Enlightening comments from one of our readers, who raises many points. Here is a summary (the whole is attached in the Appendix)
The conclusion of the support study is unambiguous:
* The difference in mortality is not statistically significant "and, understands,
"There is no statistically significant difference on a" deterioration "of the placebo group vs remdesivir"
* Gilead, announces "an improvement for patients with moderate symptoms", problem, in the study there are only 120 patients "moderate" (less than patients where data is missing) and the curves of the study are only on the entire sample and the most severe cases. On “moderate” cases: laugh, see by difference a harmful result of remdesivir. * Recall that the initial study focused on (400 "severe" patients with administration of remdesivir for 5 days or 10 days without placebo) and on (600 "moderate" patients with administration of remdesivir for 5 days and 10 days and placebo). * Finally, coincidence, this study appeared on May 22, as the study removed from The Lancet by Dr. Mehra. * And an additional coincidence, the commenter in the June 1 official Gilead study announcement, works at Brigham & Women Hospital and Harvard as Dr. Mehra.
Would the undesirable effects be the reason for the modification of the main objective of the protocol being tested. Recall that the main objective was amended on April 2, 2020 from "recovery of health points (return to a general condition score of 1 to 3 on a scale of 8)" to "duration of hospitalization". The official reason given for this amendment is that the Covid19 lasts longer than originally planned. In general such a modification is not acceptable. In addition, among the secondary criteria, is included the 28-day mortality which is nowhere reported in the study.
Could this be one of the reasons why unwanted events are only taken into account after the 5th occurrence?
There are therefore many important biases not taken into account by the CHMP and it is for this reason that we consider that the CHMP has not done a complete audit work, and that the emergency situation invoked by the pandemic does not justify the negligence which could endanger the health of patients and this all the more so as the preliminary French pharmacovigilance data alerted on renal insufficiencies with in certain cases, necessity of dialysis in patients on remdesivir.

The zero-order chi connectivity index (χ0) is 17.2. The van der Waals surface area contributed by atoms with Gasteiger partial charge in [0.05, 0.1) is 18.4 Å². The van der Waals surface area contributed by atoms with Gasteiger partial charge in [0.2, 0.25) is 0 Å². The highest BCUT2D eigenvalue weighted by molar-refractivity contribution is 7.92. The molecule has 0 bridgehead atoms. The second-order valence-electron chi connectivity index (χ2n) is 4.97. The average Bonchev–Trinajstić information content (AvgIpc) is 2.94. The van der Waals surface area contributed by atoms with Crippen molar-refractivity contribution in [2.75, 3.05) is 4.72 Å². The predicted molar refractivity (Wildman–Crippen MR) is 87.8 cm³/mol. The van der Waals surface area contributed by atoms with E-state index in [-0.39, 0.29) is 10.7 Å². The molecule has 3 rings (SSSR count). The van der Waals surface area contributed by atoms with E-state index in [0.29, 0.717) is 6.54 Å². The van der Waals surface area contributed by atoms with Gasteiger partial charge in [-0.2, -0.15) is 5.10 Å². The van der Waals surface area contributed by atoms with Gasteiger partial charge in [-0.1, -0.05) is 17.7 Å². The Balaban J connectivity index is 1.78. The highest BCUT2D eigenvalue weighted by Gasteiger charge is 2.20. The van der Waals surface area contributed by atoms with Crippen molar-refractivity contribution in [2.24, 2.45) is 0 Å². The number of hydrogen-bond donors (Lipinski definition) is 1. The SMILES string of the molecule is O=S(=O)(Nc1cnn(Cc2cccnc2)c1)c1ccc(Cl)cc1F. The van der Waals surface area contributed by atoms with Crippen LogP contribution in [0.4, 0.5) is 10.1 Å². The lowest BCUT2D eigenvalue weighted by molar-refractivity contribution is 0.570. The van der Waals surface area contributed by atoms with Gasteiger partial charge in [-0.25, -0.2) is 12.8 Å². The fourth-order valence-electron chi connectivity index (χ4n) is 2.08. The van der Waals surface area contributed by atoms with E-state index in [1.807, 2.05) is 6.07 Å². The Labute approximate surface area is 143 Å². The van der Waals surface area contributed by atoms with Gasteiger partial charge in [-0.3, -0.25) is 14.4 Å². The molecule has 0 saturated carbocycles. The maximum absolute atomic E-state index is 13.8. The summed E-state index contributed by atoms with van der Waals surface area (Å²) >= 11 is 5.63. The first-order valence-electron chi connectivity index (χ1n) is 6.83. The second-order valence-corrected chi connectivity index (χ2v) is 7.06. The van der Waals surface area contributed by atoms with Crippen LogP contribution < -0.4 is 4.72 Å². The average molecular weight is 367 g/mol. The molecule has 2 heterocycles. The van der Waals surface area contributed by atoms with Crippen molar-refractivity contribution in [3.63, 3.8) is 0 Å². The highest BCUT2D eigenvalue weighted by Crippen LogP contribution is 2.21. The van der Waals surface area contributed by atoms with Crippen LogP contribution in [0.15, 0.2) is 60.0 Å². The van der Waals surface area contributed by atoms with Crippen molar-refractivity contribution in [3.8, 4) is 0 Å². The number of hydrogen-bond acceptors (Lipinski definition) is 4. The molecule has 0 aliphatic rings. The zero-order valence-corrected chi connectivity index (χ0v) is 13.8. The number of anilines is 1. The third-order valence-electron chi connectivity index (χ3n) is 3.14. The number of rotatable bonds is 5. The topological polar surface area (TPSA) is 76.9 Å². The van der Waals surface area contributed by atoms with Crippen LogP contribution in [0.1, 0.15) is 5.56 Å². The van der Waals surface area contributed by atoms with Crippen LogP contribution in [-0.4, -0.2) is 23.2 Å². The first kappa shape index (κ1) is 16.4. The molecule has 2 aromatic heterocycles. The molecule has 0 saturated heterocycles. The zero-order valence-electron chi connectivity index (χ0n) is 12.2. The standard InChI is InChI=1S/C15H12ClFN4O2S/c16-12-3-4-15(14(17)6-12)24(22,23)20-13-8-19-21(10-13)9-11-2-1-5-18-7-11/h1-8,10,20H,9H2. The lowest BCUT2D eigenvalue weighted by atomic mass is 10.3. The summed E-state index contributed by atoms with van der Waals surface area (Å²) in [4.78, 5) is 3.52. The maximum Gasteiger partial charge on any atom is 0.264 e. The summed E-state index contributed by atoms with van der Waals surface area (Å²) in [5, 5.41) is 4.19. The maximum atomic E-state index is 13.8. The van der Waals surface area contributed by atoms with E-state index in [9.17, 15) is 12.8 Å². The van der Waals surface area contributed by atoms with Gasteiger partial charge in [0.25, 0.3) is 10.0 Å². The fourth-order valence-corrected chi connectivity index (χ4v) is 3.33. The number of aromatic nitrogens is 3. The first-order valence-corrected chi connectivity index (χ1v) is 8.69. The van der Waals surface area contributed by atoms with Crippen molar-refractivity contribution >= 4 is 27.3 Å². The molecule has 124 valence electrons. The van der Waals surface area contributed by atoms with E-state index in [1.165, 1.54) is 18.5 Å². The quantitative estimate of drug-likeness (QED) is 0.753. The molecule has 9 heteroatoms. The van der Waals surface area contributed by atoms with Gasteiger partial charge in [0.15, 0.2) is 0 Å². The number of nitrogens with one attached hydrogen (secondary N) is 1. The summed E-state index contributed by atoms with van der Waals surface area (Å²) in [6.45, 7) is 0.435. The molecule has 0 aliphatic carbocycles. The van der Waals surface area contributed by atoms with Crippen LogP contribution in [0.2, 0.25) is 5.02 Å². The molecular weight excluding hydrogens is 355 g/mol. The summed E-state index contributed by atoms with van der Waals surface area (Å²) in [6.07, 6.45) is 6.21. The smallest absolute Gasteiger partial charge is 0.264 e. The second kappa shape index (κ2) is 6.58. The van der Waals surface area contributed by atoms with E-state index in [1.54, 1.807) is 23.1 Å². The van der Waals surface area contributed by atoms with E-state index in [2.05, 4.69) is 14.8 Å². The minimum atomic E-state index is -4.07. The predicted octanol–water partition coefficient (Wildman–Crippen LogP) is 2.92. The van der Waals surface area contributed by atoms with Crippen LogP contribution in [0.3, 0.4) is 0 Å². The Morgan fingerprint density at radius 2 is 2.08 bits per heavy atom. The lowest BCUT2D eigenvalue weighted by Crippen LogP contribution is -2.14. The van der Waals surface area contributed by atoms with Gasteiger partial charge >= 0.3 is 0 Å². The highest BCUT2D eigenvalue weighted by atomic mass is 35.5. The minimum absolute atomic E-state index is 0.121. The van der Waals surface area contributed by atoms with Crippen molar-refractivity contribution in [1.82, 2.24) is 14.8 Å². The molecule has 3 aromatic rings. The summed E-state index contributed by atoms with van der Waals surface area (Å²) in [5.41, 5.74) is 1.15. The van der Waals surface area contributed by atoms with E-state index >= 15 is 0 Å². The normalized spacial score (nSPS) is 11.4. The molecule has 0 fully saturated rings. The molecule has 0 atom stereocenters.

With this analysis, we cannot therefore conclude with certainty that remdesivir has a positive effect on the number of days spent in hospital without looking in detail at the subsets and especially the causes of cures of patients who stopped treatment before the 10 doses.
This recommendation from the EMA is therefore biased to such an extent that it would be desirable for the French National Authority to at least request additional information on the analyses before concluding. The health of the French cannot be put into the hands of this recommendation without a thorough scientific and medical verification. Primum Non Nocere " Above All, Do No Harm!".
Two other questions arise about the patient monitoring system to assess the toxicity of this molecule, and how far will the lobbying of the company Gilead go?
APPENDIX: Analysis of the chronology of Gilead's press releases and of the study
* February 26, 2020 Gilead press release: From the start, the objective is to evaluate remdesivir as a 5-day vs 10-day treatment with placebo on “moderate” patients (60% of the panel), without placebo on patients "Severe" (40% of the panel).
* April 10, 2020 Gilead press release: So April 10 Gilead says: "the results for severe patients for the end of April and for moderate patients for May" knowing that on severe patients will not come from China. “Gilead is conducting two phase 3 clinical trials of remdesivir in countries with a high prevalence of COVID-19. Data from the SIMPLE study in patients with severe illness are expected this month, followed by data from the SIMPLE study in patients with moderate illness in May. In addition, Gilead supports several clinical trials conducted by other organizations, including two studies conducted in Hubei Province, China. Gilead was informed that the study in China in patients with severe illness was terminated prematurely due to low enrolment. The study in China on patients with mild to moderate illness is underway. A global study on remdesivir led by NIAID continues to recruit patients and data from this study is expected in May. "